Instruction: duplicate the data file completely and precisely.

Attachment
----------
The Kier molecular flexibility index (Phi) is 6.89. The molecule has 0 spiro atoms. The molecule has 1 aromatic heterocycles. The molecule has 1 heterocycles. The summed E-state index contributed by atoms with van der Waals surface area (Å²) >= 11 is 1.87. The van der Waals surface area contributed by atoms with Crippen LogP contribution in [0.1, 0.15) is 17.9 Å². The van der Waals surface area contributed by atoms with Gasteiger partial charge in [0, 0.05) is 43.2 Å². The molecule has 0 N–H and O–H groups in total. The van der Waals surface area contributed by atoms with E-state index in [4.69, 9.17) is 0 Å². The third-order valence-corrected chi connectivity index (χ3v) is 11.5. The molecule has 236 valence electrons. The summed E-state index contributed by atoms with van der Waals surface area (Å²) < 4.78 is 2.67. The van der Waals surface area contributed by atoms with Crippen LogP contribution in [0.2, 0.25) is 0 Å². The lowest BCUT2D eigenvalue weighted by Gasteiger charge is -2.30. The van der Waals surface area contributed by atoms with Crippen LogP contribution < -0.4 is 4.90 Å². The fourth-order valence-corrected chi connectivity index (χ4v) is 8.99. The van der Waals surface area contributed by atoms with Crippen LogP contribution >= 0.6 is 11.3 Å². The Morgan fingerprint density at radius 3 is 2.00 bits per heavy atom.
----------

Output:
The Kier molecular flexibility index (Phi) is 6.89. The molecule has 0 spiro atoms. The molecule has 1 aromatic heterocycles. The molecule has 1 heterocycles. The summed E-state index contributed by atoms with van der Waals surface area (Å²) >= 11 is 1.87. The van der Waals surface area contributed by atoms with Crippen LogP contribution in [0.1, 0.15) is 17.9 Å². The van der Waals surface area contributed by atoms with Gasteiger partial charge in [0, 0.05) is 43.2 Å². The molecule has 0 N–H and O–H groups in total. The van der Waals surface area contributed by atoms with E-state index in [4.69, 9.17) is 0 Å². The third-order valence-corrected chi connectivity index (χ3v) is 11.5. The molecule has 236 valence electrons. The summed E-state index contributed by atoms with van der Waals surface area (Å²) < 4.78 is 2.67. The van der Waals surface area contributed by atoms with Crippen LogP contribution in [0.2, 0.25) is 0 Å². The lowest BCUT2D eigenvalue weighted by Gasteiger charge is -2.30. The van der Waals surface area contributed by atoms with Crippen LogP contribution < -0.4 is 4.90 Å². The fourth-order valence-corrected chi connectivity index (χ4v) is 8.99. The van der Waals surface area contributed by atoms with Crippen LogP contribution >= 0.6 is 11.3 Å². The Morgan fingerprint density at radius 3 is 2.00 bits per heavy atom.